But the committee decided not to take those steps, concluding that “such limitations would not affect [Ernst & Young’s] conclusion in respect to the independent review under PRC laws and regulations.” The decision was based on the committee’s assessment of the “samples selected during the independent review” that included “relevant contracts, sales orders, sales invoices, stock out notes, customs declarations (in respect of export sales), bank deposits records and banks statements related to bank subsequent receipts of the sales transactions.”
Trust Our Judgement
In other words, after one month of deliberation in which trading in its stock was suspended, Zhongwang has decided to tell the world: Enough of the investigations. You’ve got to trust our judgement. Asking Ernst & Young to do more work will simply further confirm its conclusion that was set forth in the January 5 announcement.
That’s not exactly the kind of message any company wants to send to the market, particularly at a time of economic uncertainty and when the company involved operates in China, whose economic and business environment is not exactly seen as mature. “Everyone’s dumping the stock,” Castor Pang, an analyst at Cinda International Holdings in Hong Kong, told Bloomberg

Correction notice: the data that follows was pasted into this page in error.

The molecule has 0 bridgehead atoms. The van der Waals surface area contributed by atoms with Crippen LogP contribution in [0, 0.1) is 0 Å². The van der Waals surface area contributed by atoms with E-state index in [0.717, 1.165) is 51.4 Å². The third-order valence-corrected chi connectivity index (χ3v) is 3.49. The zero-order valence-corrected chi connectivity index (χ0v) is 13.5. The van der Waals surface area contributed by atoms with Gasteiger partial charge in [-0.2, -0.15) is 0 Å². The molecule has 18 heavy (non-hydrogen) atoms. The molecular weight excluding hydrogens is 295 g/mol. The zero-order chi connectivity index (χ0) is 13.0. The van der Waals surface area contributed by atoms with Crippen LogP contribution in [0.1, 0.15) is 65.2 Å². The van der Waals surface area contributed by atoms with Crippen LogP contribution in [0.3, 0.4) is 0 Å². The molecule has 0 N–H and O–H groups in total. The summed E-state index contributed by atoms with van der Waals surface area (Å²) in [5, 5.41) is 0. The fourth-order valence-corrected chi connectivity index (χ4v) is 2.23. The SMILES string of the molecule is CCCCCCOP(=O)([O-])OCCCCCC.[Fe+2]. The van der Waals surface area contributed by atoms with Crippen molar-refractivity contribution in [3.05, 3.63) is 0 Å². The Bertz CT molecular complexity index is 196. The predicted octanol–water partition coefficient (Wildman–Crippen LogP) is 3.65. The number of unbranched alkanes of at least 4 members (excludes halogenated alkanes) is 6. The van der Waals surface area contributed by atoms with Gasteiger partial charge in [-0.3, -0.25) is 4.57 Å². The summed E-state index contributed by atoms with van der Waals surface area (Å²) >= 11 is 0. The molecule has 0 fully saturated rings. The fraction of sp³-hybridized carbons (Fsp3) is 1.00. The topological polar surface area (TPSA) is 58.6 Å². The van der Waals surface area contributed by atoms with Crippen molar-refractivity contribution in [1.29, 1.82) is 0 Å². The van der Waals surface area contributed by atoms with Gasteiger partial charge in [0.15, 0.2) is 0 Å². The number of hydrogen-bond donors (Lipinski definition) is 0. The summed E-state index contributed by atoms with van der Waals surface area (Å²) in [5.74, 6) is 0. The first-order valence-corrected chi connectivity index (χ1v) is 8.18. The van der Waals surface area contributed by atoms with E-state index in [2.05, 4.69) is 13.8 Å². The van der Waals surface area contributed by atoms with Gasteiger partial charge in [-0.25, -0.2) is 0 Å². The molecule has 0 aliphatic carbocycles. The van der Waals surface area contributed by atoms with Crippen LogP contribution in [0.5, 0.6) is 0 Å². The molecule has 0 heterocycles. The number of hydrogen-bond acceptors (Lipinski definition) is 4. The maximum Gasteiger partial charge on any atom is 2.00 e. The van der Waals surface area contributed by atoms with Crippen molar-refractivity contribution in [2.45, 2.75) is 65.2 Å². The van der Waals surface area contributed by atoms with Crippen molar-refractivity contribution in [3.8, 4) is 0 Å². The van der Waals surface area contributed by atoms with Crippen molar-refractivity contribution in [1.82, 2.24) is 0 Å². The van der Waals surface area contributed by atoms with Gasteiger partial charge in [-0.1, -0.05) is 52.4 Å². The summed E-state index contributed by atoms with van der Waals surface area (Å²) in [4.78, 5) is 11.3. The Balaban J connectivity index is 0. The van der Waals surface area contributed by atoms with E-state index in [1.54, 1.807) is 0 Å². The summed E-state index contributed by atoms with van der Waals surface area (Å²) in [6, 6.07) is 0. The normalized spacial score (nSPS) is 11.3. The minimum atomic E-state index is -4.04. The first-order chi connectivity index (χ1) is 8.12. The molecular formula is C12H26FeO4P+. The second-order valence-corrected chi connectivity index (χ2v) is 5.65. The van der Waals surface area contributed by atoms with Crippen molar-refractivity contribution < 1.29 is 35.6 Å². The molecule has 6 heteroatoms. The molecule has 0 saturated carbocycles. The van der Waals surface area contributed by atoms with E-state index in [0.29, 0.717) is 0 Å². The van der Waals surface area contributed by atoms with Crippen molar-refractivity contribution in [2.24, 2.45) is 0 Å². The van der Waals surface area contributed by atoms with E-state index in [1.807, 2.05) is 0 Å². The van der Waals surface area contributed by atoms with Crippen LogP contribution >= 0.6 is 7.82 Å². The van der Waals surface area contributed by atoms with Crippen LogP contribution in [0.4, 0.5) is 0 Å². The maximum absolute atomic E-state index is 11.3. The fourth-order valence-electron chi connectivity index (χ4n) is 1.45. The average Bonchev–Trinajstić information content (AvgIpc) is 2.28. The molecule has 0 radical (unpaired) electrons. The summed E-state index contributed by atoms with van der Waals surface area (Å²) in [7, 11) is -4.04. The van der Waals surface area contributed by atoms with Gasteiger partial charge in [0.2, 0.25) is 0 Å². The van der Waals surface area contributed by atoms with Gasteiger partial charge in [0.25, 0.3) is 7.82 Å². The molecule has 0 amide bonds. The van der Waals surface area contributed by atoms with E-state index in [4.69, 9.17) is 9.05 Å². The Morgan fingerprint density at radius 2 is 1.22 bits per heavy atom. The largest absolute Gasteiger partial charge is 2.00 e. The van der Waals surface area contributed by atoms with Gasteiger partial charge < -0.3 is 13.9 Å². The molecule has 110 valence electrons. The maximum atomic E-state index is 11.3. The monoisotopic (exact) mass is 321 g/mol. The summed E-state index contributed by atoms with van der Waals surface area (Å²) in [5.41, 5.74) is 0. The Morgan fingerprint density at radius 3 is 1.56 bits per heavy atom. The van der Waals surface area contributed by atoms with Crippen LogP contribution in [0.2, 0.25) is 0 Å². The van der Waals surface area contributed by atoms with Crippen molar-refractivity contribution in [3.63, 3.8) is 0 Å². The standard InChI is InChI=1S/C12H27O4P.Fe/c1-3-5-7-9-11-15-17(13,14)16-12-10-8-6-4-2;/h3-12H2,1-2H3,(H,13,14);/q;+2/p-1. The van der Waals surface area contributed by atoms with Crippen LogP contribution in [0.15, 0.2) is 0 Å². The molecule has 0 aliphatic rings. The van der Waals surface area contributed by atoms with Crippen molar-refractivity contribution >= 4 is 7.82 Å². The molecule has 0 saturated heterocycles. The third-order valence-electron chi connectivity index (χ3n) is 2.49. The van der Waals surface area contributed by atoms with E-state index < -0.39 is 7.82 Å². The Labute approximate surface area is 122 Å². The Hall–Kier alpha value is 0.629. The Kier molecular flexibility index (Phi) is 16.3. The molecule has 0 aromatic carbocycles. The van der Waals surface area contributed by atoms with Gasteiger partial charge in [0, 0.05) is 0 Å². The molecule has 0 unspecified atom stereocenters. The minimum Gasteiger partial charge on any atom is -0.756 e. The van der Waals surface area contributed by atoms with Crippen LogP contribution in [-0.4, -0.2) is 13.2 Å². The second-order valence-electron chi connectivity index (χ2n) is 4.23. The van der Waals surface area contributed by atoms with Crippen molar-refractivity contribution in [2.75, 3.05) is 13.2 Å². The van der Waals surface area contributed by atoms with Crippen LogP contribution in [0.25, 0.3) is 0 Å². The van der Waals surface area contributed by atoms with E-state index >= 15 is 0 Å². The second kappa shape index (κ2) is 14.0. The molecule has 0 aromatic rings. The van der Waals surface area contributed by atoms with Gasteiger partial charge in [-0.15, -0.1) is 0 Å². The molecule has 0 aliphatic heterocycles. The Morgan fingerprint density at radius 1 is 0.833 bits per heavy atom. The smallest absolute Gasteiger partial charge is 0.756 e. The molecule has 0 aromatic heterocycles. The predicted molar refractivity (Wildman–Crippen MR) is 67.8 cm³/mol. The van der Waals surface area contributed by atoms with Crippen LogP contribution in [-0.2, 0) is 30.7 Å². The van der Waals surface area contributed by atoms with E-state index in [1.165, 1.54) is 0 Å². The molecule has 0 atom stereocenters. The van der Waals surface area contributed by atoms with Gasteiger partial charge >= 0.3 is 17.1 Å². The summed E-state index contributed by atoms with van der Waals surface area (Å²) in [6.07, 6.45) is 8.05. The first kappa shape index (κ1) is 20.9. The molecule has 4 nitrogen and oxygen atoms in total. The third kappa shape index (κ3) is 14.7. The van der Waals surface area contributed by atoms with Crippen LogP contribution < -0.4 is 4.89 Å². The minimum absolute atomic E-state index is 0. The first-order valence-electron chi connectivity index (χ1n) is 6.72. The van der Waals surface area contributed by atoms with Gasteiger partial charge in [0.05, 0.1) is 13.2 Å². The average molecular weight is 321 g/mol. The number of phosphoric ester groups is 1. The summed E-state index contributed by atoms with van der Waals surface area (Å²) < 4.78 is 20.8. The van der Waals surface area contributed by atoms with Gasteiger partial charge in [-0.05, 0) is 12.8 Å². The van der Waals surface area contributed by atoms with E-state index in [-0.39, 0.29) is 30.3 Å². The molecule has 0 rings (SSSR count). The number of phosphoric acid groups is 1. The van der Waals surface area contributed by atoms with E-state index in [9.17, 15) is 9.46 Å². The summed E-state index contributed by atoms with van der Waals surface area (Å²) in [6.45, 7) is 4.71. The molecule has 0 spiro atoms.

. “Ernst & Young is saying that apart from sales and taxes there are parts of the internal information they can’t touch, limiting their investigation.”
That assessment may or may not be exaggerated, but Ernst & Young has not issued any statement, beyond saying that it had signed off on Zhongwang’s February 8 announcement. The company itself has not said anything after filing the announcement. There has been no word as well from any of the other parties involved in the IPO, including joint sponsors UBS and Citic Securities International.
But the media has not been silent. It is easy enough to spot what looks like inconsistencies. For example, Zhongwang stated in its prospectus that its sales to Xian Yingqiang Power Engineering Material in 2008 is equal to 3.6% of its revenues that year – or RMB497 million (HK$564.45 million). Yet according to its registry filing, Xian Yingqiang reported sales of only RMB23 million in 2008. How can such a tiny company afford to buy aluminium products worth more than 22 times its annual revenues?
Lessons for the CFO
And herein lies the first lesson for CFOs. Assuming that Zhongwang’s sales figures are accurate and those of its customers could possibly be underreported, the chances are that the discrepancy will surface sooner or later. The Internet, mobile communications and other technological innovations will see to that. These days, it does not take much for an enterprising reporter or business newspaper eager to make a name to find things out.